Union membership in the U.S. continues its long decline
Union membership is continuing to shrink throughout the country, even as companies add jobs in one-time union strongholds such as Michigan.
Union membership fell to 11.3% of wage and salary workers last year, down from 11.8% the year before, the Bureau of Labor Statistics said today. In 1981, 20.1% of wage and salary workers were unionized.
The latest numbers, while not a surprise, are the result of both political maneuvering and corporate negotiations. Both Michigan and Indiana became right-to-work states over the last year, meaning unions cannot require members to pay dues as a condition of employment. In other states, such as Wisconsin, state governments reduced the power of public employee unions.
“This is part of this fight that we’ve been seeing where business and political allies of business are continuing to go after the rights of Americans to join unions,” said William Spriggs, chief economist of the AFL-CIO, after looking at the numbers.
The public sector is the last stronghold of the union movement, which may be why it is a target of conservative leaders eager to cut costs in budget negotiations. About 36% of the public sector is unionized, compared to 6.6% of the private sector.
Membership is much higher for older workers, another bad sign for the labor movement.
Only 10.7% of 25- to 34-year-old workers were unionized last year, compared to 15.4% of workers aged 45 to 54 and 16.4% of workers aged 55 to 64.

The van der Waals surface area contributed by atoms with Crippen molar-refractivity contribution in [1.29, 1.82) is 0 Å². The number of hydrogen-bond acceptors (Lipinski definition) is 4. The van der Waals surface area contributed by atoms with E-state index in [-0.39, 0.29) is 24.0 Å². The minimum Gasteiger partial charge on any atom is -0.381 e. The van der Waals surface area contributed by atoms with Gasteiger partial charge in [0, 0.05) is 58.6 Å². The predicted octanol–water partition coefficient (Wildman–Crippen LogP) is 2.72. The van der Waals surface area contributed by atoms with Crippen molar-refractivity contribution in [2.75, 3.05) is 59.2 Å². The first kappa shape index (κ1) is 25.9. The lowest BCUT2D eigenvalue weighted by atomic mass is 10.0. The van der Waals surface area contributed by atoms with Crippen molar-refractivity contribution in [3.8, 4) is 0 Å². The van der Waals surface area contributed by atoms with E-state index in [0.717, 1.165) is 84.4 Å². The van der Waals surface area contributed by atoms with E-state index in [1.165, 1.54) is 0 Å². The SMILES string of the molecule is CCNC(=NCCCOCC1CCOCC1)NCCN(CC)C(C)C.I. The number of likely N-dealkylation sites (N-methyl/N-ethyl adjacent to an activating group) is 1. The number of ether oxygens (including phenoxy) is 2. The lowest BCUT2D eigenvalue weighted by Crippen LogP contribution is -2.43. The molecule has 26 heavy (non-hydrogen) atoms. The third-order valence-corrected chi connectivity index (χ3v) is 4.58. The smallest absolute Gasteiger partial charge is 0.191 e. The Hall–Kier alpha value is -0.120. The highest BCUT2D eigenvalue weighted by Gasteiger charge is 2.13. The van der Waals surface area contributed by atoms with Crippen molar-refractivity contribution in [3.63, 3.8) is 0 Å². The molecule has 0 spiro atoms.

Declining unionization may mean the economic recovery proceeds slowly, Spriggs said, because non-unionized jobs typically pay less than unionized ones. Union workers made, on average, $943 a week in 2012, while non-union workers made $742, the BLS said. With lower wages, workers won’t have as much spending power, and businesses that depend on them buying things will see slower sales.
“The problem for America is that we used to think, this is how we’re going to get the middle class,” Spriggs said. “If we’re adding low-wage manufacturing, we’re not getting those middle-class jobs.”
The data comes as Wal-Mart and other companies talk about bringing back to the United States the manufacturing sector, which was traditionally heavily unionized. In a speech last week, Wal-Mart Chief Executive Bill Simon said manufacturers had privately told him there was a “tipping point” when manufacturing overseas would be too expensive, and making things in the United States would be more efficient.
But new manufacturing jobs in the United States usually are not unionized, and traditionally pay much less than traditional manufacturing jobs did. When Suarez Corp. Industries, for example, moved its manufacturing of space heaters from China to North Canton, Ohio, a company executive said employees would make $7.50 to $14 per hour. Former employees in the same facility, which made Hoover products until the plant moved to Mexico, made $20 an hour.
The percentage of workers who were represented by unions in manufacturing fell to 10.5% in 2012, from 11.2% the previous year.
California was one of just a few states that saw union membership grow over the year, part of a drive by car-wash workers, among others, to unionize. About 2.6 million workers were represented by unions in the state last year, about 18.4% of the workforce, up from 2.5 million the year before.